Mayor Stromberg commented on people who are opposed to any tree removal and wonders how they can be brought in early to the process. Other commented that the message is not about removing trees but rather renewing the landscaping and planting for the future. Trees and shrubs age and must eventually be replaced.
Seffinger asked if inert material could be incorporated into the planting schemes such as large boulders and rocks. Pardee agrees that those elements can enhance planted areas. Beam added that we should be conscious of planting drought tolerant plants.
Hammond is enthusiastic about the public art concept to the wall at Earthly Goods. Others also voiced support for that project.
Reference was made to the letter from Brent Thompson suggesting more seating in the downtown. Comments were made that Ashland sidewalks are too narrow to add seating. Generally, the committee supports seating where space appropriate.
Kanner commented on the memo he sent about his meeting with the Ashland Lodging Association and their interest in more color on the Plaza before replacing pavers. He also mentioned their objection to spending TOT money on moveable tables and chairs but felt the funds could be found for those items in other areas of the budget.
Jensen commented that adding moveable tables and chairs would add color to the Plaza. This generated a lot of discussion. Generally, the committee seems interested in the concept of the tables and chairs but asked about maintenance and security. Kanner explained the challenge was setting out the tables and chair each morning and taking them in each night. There is not staff available to do this work at night. A restaurant on the Plaza was contacted a year ago asking if they would be willing to take on the task but the owner declined. Seltzer commented that in most communities that have the moveable tables and chairs a downtown association of some type is responsible for the tables and chairs.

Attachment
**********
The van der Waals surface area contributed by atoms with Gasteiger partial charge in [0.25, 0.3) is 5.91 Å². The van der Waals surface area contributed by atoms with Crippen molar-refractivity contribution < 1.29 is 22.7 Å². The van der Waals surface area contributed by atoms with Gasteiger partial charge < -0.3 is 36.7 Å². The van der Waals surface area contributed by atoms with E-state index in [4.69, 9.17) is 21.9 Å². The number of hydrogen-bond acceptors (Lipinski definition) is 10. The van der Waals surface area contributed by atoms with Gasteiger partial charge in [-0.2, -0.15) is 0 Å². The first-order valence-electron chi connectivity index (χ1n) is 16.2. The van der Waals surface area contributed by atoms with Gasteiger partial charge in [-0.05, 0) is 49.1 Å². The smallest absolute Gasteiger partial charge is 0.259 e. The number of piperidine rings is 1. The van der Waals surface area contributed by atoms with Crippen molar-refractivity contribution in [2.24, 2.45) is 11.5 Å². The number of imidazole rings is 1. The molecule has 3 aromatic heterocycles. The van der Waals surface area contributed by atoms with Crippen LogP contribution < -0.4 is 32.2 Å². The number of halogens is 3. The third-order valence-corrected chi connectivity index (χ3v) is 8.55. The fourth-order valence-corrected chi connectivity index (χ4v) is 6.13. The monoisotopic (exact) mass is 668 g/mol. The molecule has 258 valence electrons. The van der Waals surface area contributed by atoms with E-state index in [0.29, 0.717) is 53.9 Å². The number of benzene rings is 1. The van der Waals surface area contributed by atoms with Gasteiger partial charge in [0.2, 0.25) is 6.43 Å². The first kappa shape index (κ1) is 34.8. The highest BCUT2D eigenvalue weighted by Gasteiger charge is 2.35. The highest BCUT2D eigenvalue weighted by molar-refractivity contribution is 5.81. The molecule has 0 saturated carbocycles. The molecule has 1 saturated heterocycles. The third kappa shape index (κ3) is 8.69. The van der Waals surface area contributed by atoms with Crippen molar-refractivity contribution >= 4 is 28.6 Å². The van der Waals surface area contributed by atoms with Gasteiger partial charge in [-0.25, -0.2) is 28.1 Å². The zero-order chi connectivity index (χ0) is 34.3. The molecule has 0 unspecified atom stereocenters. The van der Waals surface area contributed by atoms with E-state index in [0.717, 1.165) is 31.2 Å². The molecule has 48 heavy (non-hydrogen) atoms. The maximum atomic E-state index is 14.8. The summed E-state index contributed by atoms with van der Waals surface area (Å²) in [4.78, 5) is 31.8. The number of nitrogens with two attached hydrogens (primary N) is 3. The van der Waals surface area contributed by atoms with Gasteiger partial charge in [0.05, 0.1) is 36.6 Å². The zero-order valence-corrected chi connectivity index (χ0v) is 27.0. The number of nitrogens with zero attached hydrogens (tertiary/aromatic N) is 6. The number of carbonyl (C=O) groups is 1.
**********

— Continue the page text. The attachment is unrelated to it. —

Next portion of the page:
Robertson suggested a seasonal part time employee could be hired and estimates the cost at approximately $20,000 for a nine month period.
Kanner suggested a one year experiment of leaving the tables and chairs on the Plaza unsecured. Beam commented that the tables and chairs may become a source of pride and people wouldn’t take them for personal use. Seffinger commented that the tables and chairs may be the element that brings color to the Plaza.
At the next meeting, CoveyPardee will present schematic plans cost estimates for the projects. The committee will prioritize the projects to be accomplished by June 2015 and the projects to be accomplished in 2016 and 2017.
Next meeting: Thursday, July 31, 2014 at 7:30 a.m. in the Gresham Room of the Ashland Public Library.